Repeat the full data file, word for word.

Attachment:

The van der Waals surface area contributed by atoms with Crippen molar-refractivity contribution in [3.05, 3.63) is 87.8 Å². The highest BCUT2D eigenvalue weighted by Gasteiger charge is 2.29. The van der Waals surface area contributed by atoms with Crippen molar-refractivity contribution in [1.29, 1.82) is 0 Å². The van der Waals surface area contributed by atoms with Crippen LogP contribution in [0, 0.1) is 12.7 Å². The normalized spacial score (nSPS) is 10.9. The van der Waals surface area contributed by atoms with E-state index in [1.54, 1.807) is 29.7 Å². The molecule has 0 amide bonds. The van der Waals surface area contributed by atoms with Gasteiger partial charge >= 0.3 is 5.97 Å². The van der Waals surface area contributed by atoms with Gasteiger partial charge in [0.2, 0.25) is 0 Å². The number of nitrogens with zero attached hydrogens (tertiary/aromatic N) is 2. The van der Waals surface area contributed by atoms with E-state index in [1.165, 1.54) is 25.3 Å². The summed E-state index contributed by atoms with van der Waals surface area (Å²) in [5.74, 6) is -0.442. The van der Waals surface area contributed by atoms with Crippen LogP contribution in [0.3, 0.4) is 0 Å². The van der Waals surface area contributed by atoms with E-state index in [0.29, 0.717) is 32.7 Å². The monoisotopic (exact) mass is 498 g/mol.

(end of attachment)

The van der Waals surface area contributed by atoms with Crippen molar-refractivity contribution in [3.05, 3.63) is 87.8 Å². The highest BCUT2D eigenvalue weighted by Gasteiger charge is 2.29. The van der Waals surface area contributed by atoms with Crippen molar-refractivity contribution in [1.29, 1.82) is 0 Å². The van der Waals surface area contributed by atoms with Crippen LogP contribution in [0, 0.1) is 12.7 Å². The normalized spacial score (nSPS) is 10.9. The van der Waals surface area contributed by atoms with E-state index in [1.54, 1.807) is 29.7 Å². The molecule has 0 amide bonds. The van der Waals surface area contributed by atoms with Gasteiger partial charge >= 0.3 is 5.97 Å². The van der Waals surface area contributed by atoms with Gasteiger partial charge in [0.2, 0.25) is 0 Å². The number of nitrogens with zero attached hydrogens (tertiary/aromatic N) is 2. The van der Waals surface area contributed by atoms with E-state index in [1.165, 1.54) is 25.3 Å². The summed E-state index contributed by atoms with van der Waals surface area (Å²) in [5.74, 6) is -0.442. The van der Waals surface area contributed by atoms with Crippen LogP contribution in [0.3, 0.4) is 0 Å². The van der Waals surface area contributed by atoms with E-state index in [0.29, 0.717) is 32.7 Å². The monoisotopic (exact) mass is 498 g/mol.